Taniguchi Akinobu,Kawada Jun-Ichi,Go Kiyotaka,Fujishiro Naozumi,Hosokawa Yosuke,Maki Yuki,Sugiyama Yuichiro,Suzuki Michio,Tsuji Takeshi,Hoshino Shin,Muramatsu Hideki,Kidokoro Hiroyuki,Kinoshita Fumie,Hirakawa Akihiro,Takahashi Yoshiyuki,Sato Yoshiaki,Natsume Jun,
Japanese journal of infectious diseases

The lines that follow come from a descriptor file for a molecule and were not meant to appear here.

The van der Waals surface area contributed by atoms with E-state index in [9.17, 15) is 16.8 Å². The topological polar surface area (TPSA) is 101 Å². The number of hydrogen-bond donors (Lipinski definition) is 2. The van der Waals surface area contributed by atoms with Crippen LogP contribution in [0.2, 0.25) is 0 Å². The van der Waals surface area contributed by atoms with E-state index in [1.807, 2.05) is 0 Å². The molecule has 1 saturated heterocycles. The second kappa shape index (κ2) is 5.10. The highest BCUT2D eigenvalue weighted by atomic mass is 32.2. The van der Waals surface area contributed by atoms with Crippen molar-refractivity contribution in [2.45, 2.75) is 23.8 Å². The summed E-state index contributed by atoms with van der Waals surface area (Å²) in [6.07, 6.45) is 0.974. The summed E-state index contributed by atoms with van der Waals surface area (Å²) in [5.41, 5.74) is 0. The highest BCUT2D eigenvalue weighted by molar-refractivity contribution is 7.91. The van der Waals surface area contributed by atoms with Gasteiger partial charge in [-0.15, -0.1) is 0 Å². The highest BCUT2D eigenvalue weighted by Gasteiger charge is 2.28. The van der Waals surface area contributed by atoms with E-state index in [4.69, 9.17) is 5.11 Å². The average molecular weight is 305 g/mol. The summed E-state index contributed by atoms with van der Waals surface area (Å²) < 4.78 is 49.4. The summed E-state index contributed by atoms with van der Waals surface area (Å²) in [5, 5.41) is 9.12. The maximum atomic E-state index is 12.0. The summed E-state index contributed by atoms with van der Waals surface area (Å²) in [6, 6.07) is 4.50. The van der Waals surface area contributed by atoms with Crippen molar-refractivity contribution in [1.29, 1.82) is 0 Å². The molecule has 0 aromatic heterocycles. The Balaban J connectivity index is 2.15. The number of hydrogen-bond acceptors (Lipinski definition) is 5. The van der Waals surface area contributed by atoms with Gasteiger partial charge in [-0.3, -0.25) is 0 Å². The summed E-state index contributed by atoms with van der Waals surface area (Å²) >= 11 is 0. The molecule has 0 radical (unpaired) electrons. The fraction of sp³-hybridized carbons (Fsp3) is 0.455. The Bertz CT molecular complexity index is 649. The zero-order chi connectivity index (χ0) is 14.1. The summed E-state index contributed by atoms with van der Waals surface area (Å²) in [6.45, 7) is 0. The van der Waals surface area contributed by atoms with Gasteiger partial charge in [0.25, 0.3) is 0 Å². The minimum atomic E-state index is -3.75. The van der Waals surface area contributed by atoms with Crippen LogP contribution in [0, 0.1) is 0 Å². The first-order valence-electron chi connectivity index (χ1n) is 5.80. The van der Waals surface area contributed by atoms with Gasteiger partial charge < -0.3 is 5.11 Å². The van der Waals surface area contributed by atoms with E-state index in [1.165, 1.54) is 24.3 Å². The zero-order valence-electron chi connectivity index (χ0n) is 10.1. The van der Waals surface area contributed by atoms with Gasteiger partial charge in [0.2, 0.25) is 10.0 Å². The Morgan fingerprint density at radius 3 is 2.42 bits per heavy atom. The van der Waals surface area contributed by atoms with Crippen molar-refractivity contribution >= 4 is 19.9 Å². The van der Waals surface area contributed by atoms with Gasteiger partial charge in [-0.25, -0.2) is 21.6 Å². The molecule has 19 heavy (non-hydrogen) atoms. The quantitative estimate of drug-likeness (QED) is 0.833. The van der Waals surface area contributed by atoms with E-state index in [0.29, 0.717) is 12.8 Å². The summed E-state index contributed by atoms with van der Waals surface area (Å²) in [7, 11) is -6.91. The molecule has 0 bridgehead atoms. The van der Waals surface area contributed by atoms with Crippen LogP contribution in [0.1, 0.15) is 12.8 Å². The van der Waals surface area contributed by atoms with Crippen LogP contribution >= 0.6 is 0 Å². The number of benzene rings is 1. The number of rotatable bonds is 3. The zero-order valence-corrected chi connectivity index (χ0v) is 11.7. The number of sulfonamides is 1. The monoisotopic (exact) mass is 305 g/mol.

Human metapneumovirus (HMPV) and respiratory syncytial virus (RSV) are the leading causes of acute respiratory tract infection in children, and clinical manifestations of these virus infections are considered similar. To investigate the differences in clinical characteristics between HMPV and RSV infections in young children, we prospectively enrolled children ＜ 3 years old who required hospitalization with acute respiratory tract infection due to HMPV or RSV at 10 hospitals in Japan. We enrolled 48 children with HMPV infection and 141 with RSV infection. Patients with HMPV infection were older than those with RSV infection. High-grade fever was more frequently observed in patients with HMPV infection, whereas no significant differences in respiratory symptoms were apparent. Abnormal serum lactate dehydrogenase values and consolidation shadows on chest X-ray were more frequently observed in patients with HMPV infection. During hospitalization, nasal mucus suction was more frequently required in patients with RSV infection. On the other hand, β2-adrenergic agonists, corticosteroids, and leukotriene receptor antagonists were more frequently used in patients with HMPV infection. These findings suggest that HMPV and RSV infections show similar respiratory symptoms, but HMPV infection is more likely to lead to the development of pneumonia, at least among hospitalized young children.